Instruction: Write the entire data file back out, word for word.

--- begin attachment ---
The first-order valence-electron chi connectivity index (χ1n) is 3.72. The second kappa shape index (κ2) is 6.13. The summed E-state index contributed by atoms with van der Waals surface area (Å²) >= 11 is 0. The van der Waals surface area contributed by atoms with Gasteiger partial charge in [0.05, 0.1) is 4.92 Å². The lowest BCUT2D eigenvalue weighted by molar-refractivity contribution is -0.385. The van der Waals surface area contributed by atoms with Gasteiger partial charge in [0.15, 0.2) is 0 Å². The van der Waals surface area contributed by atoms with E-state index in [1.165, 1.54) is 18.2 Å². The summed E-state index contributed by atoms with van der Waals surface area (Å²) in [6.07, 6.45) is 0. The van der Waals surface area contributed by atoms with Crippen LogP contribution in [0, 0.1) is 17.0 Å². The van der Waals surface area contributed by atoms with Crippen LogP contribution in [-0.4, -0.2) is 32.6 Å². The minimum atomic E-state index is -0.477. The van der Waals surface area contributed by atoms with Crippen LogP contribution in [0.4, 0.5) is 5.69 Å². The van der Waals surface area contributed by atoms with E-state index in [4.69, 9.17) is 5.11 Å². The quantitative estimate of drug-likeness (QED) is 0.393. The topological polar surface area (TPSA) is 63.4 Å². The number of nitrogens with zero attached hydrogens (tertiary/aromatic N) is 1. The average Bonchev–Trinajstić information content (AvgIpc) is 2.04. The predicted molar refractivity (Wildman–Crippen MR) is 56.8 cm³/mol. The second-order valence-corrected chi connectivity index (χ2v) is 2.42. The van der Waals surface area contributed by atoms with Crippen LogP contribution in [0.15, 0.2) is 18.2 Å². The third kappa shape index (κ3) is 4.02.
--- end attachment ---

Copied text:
The first-order valence-electron chi connectivity index (χ1n) is 3.72. The second kappa shape index (κ2) is 6.13. The summed E-state index contributed by atoms with van der Waals surface area (Å²) >= 11 is 0. The van der Waals surface area contributed by atoms with Gasteiger partial charge in [0.05, 0.1) is 4.92 Å². The lowest BCUT2D eigenvalue weighted by molar-refractivity contribution is -0.385. The van der Waals surface area contributed by atoms with Gasteiger partial charge in [0.15, 0.2) is 0 Å². The van der Waals surface area contributed by atoms with E-state index in [1.165, 1.54) is 18.2 Å². The summed E-state index contributed by atoms with van der Waals surface area (Å²) in [6.07, 6.45) is 0. The van der Waals surface area contributed by atoms with Crippen LogP contribution in [0, 0.1) is 17.0 Å². The van der Waals surface area contributed by atoms with Crippen LogP contribution in [-0.4, -0.2) is 32.6 Å². The minimum atomic E-state index is -0.477. The van der Waals surface area contributed by atoms with Crippen LogP contribution in [0.4, 0.5) is 5.69 Å². The van der Waals surface area contributed by atoms with E-state index in [4.69, 9.17) is 5.11 Å². The quantitative estimate of drug-likeness (QED) is 0.393. The topological polar surface area (TPSA) is 63.4 Å². The number of nitrogens with zero attached hydrogens (tertiary/aromatic N) is 1. The average Bonchev–Trinajstić information content (AvgIpc) is 2.04. The predicted molar refractivity (Wildman–Crippen MR) is 56.8 cm³/mol. The second-order valence-corrected chi connectivity index (χ2v) is 2.42. The van der Waals surface area contributed by atoms with Crippen LogP contribution in [0.15, 0.2) is 18.2 Å². The third kappa shape index (κ3) is 4.02.